Setting Limits: Parents speak out against bullying at school board meeting

November 2016 Posted in Community, School

By Kristine Thomas

A clearer line needs to be drawn to define what is harassment. Students need to know when the line has been crossed and what consequences they will face for crossing it.

That, along with what defines appropriate conduct for a school board member communicating using social media, were the two messages shared by several people who attended the Silver Falls School board meeting Nov. 14.

“There needs to be a fine line drawn in the sand so students know what is acceptable. Both sides are getting picked on,” parent Enez Bradford said. “This is a teachable moment but we can’t gloss it over. It needs to be dealt with.”

Parents who addressed the board were concerned about what has taken place regarding bullying and harassment following the Nov. 8 election of Republican President-Elect Donald Trump.

A pro-Trump rally on election day by about 35 Silverton High School students sparked a discourse of inappropriate comments. Hispanic students were told to pack their bags and go home to Mexico. Trump supporters reported being called names and cursed at. One student displayed a Confederate flag. 

Tensions were elevated after the election, leading Silverton High School Principal Justin Lieuallen to four meetings – one with each grade level – to  teach students skills on how to respectfully communicate and interact with one another, regardless of ideas or opinions

Silver Falls School District Superintendent Andy Bellando said regardless of individual political views, people need to stand together as a community to make sure that each and every student feels safe, welcome and supported at school. He said he has received multiple emails and phone calls.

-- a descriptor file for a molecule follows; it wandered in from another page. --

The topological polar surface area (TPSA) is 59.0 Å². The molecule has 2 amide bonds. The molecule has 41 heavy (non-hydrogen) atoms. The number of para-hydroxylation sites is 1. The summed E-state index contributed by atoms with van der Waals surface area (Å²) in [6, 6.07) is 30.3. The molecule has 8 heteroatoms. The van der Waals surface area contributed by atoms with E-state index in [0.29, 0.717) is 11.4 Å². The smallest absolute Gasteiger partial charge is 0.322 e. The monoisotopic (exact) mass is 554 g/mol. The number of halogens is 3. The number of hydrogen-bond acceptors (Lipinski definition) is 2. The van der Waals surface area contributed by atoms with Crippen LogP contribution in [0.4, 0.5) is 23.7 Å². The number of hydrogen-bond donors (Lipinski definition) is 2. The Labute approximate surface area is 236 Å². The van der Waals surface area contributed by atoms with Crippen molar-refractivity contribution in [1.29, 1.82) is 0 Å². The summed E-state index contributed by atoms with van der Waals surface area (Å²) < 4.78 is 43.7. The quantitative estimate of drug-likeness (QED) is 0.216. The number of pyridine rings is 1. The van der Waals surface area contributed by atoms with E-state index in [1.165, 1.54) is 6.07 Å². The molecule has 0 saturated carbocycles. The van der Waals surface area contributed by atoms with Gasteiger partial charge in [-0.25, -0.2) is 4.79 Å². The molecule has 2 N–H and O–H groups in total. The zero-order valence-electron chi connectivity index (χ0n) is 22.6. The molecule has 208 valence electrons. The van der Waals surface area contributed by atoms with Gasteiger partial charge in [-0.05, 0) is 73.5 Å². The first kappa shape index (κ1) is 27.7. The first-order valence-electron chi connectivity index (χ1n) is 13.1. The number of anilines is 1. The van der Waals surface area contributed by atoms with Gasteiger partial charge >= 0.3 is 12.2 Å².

“This means that we will not tolerate harassment, intimidation or bigotry in any shape or form. This is central to our mission as a school district,” Bellando said.

The superintendent said work is being done, mostly with the high school staff, to address the issue and to teach students what is and isn’t appropriate behavior.

Silverton parent Elizabeth Neves is a licensed professional counselor working at the Oregon State Hospital. As a state worker, she was required to attend training about multicultural/diversity awareness, sensitivity and competencies. 

“As a counselor, I listen to stories of life-changing events, including instances of discrimination, intolerance, and trauma,” she said.

Neves said the planned political rally on Nov. 8 at the high school was traumatic to multiple students and adults. It highlighted the ongoing problem, she said, that words and opinions cloaked as “freedom of speech” often result from of a lack of diversity training and education.

“Freedom of speech is not hateful remarks like ‘Pack your bags, you’re leaving tomorrow’ and ‘Tell your family good-bye’ being shouted at Hispanic students,” she told the board.

She shared how language can be a weapon that can hurt or help a person.

“However, what has been witnessed and expressed here recently by students under the guise of freedom of speech is not acceptable and, worse, sets the stage for harm to be done to students’ developing identities,” Neves said.

She encouraged the board to provide both students and the community a “thorough and ongoing trauma-informed cultural competency training series.” 

“A comprehensive training opportunity will help heal the damage for our school and community and put us in the forefront of positive news; fostering humility, community, and promoting understanding; something that our children and Silverton at large will thrive under,” Neves said.